At any rate, this knowing who you are, and not feeling apologetic about it must be what people mean, in part, when they talk about how aging is "liberating." I suppose there's a fine line between "What you think won't hurt me because I'm OK with who I am" and "I don't care what you think because I'm kind of an asshole that way." Here's to achieving the former without coming off as the latter.


  1. Here here! I just wish my husband, who is almost 40 himself, would embrace this attitude as well. The dude has to change his shirt to walk the dog and wouldn't let our kid wear a Wall-E t-shirt when we went to visit some of our best friends for a grownup/kid playdate because he needs to "look nice" when we go places. Seriously, dude? He's 4! He's going to be playing on the swingset. (The best part is that the shirt he picked totally didn't even match the pants Rocco was wearing, so I just chuckled to myself about how ridiculous the whole thing turned out to be)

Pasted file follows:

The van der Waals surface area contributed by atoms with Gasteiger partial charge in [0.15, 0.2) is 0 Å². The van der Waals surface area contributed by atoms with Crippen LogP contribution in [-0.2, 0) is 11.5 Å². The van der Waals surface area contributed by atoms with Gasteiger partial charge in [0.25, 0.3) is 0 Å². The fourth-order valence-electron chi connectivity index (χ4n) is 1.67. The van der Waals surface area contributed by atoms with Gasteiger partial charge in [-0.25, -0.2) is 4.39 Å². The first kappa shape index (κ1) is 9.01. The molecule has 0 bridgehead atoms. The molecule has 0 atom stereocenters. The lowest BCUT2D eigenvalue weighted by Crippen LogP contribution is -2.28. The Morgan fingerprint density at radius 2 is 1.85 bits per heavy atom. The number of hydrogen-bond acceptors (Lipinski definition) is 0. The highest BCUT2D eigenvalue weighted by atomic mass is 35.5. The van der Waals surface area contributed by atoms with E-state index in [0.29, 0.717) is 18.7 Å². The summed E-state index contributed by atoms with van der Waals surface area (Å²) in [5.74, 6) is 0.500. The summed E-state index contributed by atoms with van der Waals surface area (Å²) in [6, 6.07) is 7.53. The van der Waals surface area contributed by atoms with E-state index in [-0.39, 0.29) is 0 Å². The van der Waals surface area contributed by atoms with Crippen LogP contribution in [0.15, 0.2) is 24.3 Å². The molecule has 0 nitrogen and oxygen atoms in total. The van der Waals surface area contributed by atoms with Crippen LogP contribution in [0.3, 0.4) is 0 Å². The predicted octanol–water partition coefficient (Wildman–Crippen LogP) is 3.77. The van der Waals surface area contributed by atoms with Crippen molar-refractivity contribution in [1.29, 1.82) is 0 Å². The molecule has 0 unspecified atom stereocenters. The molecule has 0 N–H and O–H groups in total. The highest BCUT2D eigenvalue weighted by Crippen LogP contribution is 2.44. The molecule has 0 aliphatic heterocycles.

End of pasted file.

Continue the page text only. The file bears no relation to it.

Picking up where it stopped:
2. Yeah, like the 80 year old mother in law whose filter has gone, she says anything she wants, including things like wow, you really let yourself go.Or tells the grand daughter,men don't marry tramps. The inability to filter is nothing more than senility. Speak up.

  3. Sandy, dear? Please continue to accept anonymous comments. The drunks are especially amusing.

  4. Ah, Mrs. teasdale "The drunks are especially amusing." Your filtering mechanism is shot dear lady.

  5. Anon, I'm not sure what you meant in your first comment.

    I filter all the time; it's why I haven't contacted the medical practice to talk about their assistant's attitude problem, or to ask what I did to be subjected to it. I'm not sure I can make that call without an attitude problem of my own, so the call is probably best left unmade -- voila, filtered.

  6. (also, Mrs. T? I love you, but I don't tend to get trolls, so I'm assuming this isn't one.)